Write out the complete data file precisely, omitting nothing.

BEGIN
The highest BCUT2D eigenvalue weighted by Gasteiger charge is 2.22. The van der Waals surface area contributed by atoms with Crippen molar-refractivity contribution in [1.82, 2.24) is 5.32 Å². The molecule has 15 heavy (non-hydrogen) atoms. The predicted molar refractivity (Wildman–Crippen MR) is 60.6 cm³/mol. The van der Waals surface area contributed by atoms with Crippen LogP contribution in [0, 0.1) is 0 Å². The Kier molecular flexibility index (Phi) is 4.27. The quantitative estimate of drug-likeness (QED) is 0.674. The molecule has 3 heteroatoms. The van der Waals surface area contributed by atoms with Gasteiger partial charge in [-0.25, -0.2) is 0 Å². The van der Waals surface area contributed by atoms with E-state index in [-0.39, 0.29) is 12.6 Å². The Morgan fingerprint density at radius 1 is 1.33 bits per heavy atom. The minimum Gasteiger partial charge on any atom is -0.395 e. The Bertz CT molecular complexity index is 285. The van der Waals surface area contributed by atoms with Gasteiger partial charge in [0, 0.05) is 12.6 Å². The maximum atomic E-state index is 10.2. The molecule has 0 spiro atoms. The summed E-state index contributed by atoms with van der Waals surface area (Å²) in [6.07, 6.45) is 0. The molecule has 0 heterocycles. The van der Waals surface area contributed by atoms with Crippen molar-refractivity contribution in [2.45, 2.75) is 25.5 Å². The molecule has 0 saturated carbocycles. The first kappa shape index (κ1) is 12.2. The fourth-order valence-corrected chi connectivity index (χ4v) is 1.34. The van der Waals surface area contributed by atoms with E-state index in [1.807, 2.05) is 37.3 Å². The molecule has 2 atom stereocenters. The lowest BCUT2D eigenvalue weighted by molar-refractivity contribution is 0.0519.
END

The highest BCUT2D eigenvalue weighted by Gasteiger charge is 2.22. The van der Waals surface area contributed by atoms with Crippen molar-refractivity contribution in [1.82, 2.24) is 5.32 Å². The molecule has 15 heavy (non-hydrogen) atoms. The predicted molar refractivity (Wildman–Crippen MR) is 60.6 cm³/mol. The van der Waals surface area contributed by atoms with Crippen LogP contribution in [0, 0.1) is 0 Å². The Kier molecular flexibility index (Phi) is 4.27. The quantitative estimate of drug-likeness (QED) is 0.674. The molecule has 3 heteroatoms. The van der Waals surface area contributed by atoms with Gasteiger partial charge in [-0.25, -0.2) is 0 Å². The van der Waals surface area contributed by atoms with E-state index in [-0.39, 0.29) is 12.6 Å². The Morgan fingerprint density at radius 1 is 1.33 bits per heavy atom. The minimum Gasteiger partial charge on any atom is -0.395 e. The Bertz CT molecular complexity index is 285. The van der Waals surface area contributed by atoms with Gasteiger partial charge in [0, 0.05) is 12.6 Å². The maximum atomic E-state index is 10.2. The molecule has 0 spiro atoms. The summed E-state index contributed by atoms with van der Waals surface area (Å²) in [6.07, 6.45) is 0. The molecule has 0 heterocycles. The van der Waals surface area contributed by atoms with Crippen molar-refractivity contribution in [2.45, 2.75) is 25.5 Å². The molecule has 0 saturated carbocycles. The first kappa shape index (κ1) is 12.2. The fourth-order valence-corrected chi connectivity index (χ4v) is 1.34. The van der Waals surface area contributed by atoms with E-state index in [1.807, 2.05) is 37.3 Å². The molecule has 2 atom stereocenters. The lowest BCUT2D eigenvalue weighted by molar-refractivity contribution is 0.0519.